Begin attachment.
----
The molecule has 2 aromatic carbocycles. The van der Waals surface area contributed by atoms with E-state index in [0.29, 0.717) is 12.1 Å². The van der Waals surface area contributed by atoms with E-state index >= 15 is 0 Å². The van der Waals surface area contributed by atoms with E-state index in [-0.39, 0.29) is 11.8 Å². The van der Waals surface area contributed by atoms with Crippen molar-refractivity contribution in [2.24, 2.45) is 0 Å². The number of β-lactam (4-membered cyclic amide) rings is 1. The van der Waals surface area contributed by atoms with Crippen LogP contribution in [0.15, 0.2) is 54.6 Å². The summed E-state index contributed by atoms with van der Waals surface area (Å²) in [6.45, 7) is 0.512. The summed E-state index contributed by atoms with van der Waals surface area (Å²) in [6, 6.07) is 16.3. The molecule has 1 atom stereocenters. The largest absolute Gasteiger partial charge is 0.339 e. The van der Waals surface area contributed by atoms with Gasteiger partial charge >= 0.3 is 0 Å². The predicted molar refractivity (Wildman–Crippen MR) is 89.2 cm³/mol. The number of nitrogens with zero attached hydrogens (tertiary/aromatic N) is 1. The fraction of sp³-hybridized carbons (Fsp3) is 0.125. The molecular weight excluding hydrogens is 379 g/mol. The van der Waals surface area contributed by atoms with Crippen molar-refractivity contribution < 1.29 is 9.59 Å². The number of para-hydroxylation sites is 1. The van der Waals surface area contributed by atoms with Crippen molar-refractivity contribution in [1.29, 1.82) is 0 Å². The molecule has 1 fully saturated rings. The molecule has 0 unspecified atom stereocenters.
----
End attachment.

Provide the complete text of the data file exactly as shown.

The molecule has 2 aromatic carbocycles. The van der Waals surface area contributed by atoms with E-state index in [0.29, 0.717) is 12.1 Å². The van der Waals surface area contributed by atoms with E-state index >= 15 is 0 Å². The van der Waals surface area contributed by atoms with E-state index in [-0.39, 0.29) is 11.8 Å². The van der Waals surface area contributed by atoms with Crippen molar-refractivity contribution in [2.24, 2.45) is 0 Å². The number of β-lactam (4-membered cyclic amide) rings is 1. The van der Waals surface area contributed by atoms with Crippen LogP contribution in [0.15, 0.2) is 54.6 Å². The summed E-state index contributed by atoms with van der Waals surface area (Å²) in [6.45, 7) is 0.512. The summed E-state index contributed by atoms with van der Waals surface area (Å²) in [6, 6.07) is 16.3. The molecule has 1 atom stereocenters. The largest absolute Gasteiger partial charge is 0.339 e. The van der Waals surface area contributed by atoms with Gasteiger partial charge >= 0.3 is 0 Å². The predicted molar refractivity (Wildman–Crippen MR) is 89.2 cm³/mol. The number of nitrogens with zero attached hydrogens (tertiary/aromatic N) is 1. The fraction of sp³-hybridized carbons (Fsp3) is 0.125. The molecular weight excluding hydrogens is 379 g/mol. The van der Waals surface area contributed by atoms with Crippen molar-refractivity contribution < 1.29 is 9.59 Å². The number of para-hydroxylation sites is 1. The van der Waals surface area contributed by atoms with Crippen molar-refractivity contribution in [1.29, 1.82) is 0 Å². The molecule has 1 fully saturated rings. The molecule has 0 unspecified atom stereocenters.